(One also should remember that this right stands against others not nature itself)

Share this post


Link to post
Share on other sites

DA:

 

Rights are principles, they are "moral principles" in that they are informed by morality, i.e. based upon morality.

 

Morality is not based upon Rights, it forms a basis for them.

 

I think we are in agreement, however I'd say (and I believe this squares with Objectivism) that rights, as moral principles, are derived from the law of identity, and as such inform politics.  In that sense, the right to life (as a moral principle) is appropriate to raise in a discussion about the morality of suicide.

Share this post


Link to post
Share on other sites

A right to action presupposes an ability to perform that action, as again (from that other topic) quoting Ron White, "I had the right to remain silent... but I didn't have the ability."  Humans have the ability to commit suicide, so a social prohibition is morally questionable and a religious prohibition contradicts free will.
 
Nonetheless, the effect of suicide, from the POV of the actor, is to switch from morality to amorality, i.e., the act is moral, but the result is amoral because morality is only relevent to living beings.  That's troublesome to me because it suggests a kind of contradiction that can't exist in nature.

Share this post


Link to post
Share on other sites

I think we are in agreement, however I'd say (and I believe this squares with Objectivism) that rights, as moral principles, are derived from the law of identity, and as such inform politics.  In that sense, the right to life (as a moral principle) is appropriate to raise in a discussion about the morality of suicide.

 

I will concede that a moral issue dealing with a social context can tangentially be enriched by a discussion of rights, but the rights are not determinative or foundational or even contributory as regards to a moral conclusion, at best they should be consistent.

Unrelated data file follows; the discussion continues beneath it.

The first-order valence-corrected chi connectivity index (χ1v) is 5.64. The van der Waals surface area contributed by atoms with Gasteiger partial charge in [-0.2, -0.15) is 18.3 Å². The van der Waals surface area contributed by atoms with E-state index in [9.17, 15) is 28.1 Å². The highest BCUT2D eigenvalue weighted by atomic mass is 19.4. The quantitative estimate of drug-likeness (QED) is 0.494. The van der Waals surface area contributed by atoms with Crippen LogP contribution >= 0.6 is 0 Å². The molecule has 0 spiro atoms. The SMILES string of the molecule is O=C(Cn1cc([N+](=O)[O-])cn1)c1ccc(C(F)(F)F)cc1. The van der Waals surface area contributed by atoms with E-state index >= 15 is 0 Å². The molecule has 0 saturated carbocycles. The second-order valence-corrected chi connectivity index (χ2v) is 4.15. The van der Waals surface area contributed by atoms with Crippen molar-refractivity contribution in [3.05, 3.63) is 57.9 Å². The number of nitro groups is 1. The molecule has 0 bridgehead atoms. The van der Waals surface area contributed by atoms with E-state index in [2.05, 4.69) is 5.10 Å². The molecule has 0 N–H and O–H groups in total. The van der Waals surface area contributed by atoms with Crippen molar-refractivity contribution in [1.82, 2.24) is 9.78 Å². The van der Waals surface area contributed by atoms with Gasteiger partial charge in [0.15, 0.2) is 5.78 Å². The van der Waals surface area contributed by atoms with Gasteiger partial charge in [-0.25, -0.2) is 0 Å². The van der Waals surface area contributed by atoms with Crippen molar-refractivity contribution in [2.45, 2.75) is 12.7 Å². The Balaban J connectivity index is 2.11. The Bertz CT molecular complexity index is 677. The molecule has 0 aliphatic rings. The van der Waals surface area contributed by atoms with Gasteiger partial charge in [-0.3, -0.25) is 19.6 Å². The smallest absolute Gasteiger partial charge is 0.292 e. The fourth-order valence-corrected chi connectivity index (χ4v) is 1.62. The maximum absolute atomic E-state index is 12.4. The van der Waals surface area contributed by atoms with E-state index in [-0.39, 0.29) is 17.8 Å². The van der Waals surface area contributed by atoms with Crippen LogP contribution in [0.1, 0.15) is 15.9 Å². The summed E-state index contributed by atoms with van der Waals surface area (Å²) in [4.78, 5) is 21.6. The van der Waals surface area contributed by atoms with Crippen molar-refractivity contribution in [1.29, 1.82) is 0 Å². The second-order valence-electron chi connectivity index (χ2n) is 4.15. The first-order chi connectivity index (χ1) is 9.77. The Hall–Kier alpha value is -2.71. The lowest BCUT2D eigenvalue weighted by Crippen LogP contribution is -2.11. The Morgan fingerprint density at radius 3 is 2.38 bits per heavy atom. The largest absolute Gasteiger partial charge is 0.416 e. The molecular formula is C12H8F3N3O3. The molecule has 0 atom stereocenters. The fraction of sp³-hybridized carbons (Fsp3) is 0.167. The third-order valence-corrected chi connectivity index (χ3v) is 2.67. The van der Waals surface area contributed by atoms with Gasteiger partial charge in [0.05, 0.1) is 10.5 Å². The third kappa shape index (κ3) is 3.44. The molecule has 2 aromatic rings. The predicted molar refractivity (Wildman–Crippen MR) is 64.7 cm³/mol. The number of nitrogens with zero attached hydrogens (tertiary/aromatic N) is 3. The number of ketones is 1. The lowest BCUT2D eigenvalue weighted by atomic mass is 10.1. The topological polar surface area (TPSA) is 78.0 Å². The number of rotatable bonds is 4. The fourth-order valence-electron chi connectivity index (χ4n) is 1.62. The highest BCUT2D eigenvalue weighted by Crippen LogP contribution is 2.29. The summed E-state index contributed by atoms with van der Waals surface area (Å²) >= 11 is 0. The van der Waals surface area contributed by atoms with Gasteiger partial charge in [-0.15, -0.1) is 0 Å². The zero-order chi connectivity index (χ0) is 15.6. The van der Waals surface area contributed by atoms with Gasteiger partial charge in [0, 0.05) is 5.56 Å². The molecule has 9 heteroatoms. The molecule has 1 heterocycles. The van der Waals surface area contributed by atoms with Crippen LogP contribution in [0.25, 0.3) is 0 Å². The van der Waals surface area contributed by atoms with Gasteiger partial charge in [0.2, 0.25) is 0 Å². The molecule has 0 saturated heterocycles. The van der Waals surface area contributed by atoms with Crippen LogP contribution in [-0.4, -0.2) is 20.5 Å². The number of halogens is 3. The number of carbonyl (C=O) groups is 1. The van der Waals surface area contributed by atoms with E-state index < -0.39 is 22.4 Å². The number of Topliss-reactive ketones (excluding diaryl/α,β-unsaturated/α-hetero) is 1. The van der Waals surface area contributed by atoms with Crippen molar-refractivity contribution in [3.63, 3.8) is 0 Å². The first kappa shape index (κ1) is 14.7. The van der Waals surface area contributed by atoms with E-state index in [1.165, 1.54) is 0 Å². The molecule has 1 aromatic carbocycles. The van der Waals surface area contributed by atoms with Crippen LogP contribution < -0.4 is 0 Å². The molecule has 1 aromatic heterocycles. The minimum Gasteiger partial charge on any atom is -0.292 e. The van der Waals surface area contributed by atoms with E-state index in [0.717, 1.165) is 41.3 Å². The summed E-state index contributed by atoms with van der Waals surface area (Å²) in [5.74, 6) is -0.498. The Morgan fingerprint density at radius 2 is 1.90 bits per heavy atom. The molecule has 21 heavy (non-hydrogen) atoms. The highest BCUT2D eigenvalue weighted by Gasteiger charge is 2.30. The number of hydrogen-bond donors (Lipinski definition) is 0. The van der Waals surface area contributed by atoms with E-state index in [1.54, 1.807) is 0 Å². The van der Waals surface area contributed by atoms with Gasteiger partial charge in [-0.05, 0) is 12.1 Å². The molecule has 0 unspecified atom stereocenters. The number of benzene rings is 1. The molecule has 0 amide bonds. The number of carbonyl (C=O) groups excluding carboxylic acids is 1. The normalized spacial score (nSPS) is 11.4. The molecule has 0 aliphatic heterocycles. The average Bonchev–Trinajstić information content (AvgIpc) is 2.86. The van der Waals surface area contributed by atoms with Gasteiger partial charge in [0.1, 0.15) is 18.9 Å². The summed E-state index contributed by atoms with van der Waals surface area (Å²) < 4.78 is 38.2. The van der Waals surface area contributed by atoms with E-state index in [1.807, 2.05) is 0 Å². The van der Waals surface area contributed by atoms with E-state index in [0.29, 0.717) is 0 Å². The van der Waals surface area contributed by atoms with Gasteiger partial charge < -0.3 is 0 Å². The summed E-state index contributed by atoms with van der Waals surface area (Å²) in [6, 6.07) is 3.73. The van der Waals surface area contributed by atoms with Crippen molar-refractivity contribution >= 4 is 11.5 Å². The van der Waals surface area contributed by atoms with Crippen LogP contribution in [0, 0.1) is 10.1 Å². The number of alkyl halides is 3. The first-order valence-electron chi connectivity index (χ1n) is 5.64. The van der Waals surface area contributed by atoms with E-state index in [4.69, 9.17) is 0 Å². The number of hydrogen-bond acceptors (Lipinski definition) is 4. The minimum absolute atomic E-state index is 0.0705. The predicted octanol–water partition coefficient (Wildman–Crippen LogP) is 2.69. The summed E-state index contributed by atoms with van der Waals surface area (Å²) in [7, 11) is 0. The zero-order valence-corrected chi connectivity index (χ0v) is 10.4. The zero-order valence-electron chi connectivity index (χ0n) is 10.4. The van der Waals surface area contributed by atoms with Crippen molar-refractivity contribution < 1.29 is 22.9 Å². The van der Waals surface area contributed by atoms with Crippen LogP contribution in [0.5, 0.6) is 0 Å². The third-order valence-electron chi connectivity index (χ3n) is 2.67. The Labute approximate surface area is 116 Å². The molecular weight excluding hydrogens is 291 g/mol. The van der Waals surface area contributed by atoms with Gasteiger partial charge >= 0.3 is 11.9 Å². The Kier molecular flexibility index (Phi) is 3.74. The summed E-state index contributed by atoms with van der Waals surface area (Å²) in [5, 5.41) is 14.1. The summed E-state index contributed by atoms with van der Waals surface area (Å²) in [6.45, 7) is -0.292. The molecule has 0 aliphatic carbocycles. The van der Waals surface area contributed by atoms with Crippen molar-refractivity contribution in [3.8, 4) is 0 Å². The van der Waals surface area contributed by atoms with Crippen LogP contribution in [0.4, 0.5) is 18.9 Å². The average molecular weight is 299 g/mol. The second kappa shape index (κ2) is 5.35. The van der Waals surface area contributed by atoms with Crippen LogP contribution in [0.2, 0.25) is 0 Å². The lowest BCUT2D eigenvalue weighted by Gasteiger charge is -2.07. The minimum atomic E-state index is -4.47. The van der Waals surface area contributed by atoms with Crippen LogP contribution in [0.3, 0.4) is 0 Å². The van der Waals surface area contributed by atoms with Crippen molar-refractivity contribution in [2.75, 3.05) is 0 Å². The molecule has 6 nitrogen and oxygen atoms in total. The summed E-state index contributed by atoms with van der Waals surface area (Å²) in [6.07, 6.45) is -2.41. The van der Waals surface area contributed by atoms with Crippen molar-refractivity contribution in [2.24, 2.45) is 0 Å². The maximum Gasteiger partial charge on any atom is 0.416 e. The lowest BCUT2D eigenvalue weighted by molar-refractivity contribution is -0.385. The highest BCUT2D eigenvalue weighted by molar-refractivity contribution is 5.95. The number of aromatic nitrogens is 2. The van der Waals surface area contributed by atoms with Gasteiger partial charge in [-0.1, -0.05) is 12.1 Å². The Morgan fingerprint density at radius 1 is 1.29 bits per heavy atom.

What I am saying is, insofar as a right (which you have previously validated as correct) is based upon morality, its expression perhaps which reveals something about that morality upon which it is based - it is that something about morality which becomes useful in the analysis of the specific moral issue (to the extent the right has been correctly formulated). 

 

 

The right to life is, essentially, the ultimate right, and it is informed by the entirety of morality as a whole, which is based on life as the standard - rational self-interest (which itself is based on the identity of man).

Share this post


Link to post
Share on other sites

A right to action presupposes an ability to perform that action, as again (from that other topic) quoting Ron White, "I had the right to remain silent... but I didn't have the ability."  Humans have the ability to commit suicide, so a social prohibition is morally questionable and a religious prohibition contradicts free will.

 

Nonetheless, the effect of suicide, from the POV of the actor, is to switch from morality to amorality, i.e., the act is moral, but the result is amoral because morality is only relevent to living beings.  That's troublesome to me because it suggests a kind of contradiction that can't exist in nature.

 

Where is the suggestion of a contradiction? 

 

Life is a form of nature which possesses the property of "living", which form can be modified/changed so that the form of nature no longer possess the property of living.  The matter remains and the life goes out of it.  Equally a volitional form of nature has the property volition, or the ability to choose, and that form can change blah blah blah. What are you uncomfortable with?

Share this post


Link to post
Share on other sites

SL, haven't you been essentially arguing that rights are political principles?

DA: you are confusing morality and politics.

Also politics is derived from ethics, not the converse

As in, politics is based on ethics. Politics is a social context. Rights are freedom from social interference, therefore rights are political.

To be clear, I think its uncontroversial that politics depend on ethics, which depends on epistemology, which depends on metaphysics.

Also that ethics presuppose value, which presupposes life.

That is not being debated.

Share this post


Link to post
Share on other sites

SL, haven't you been essentially arguing that rights are political principles?

As in, politics is based on ethics. Politics is a social context. Rights are freedom from social interference, therefore rights are political.

To be clear, I think its uncontroversial that politics depend on ethics, which depends on epistemology, which depends on metaphysics.

Also that ethics presuppose value, which presupposes life.

That is not being debated.

 

When you say "political" are you not merely saying "in a social context"?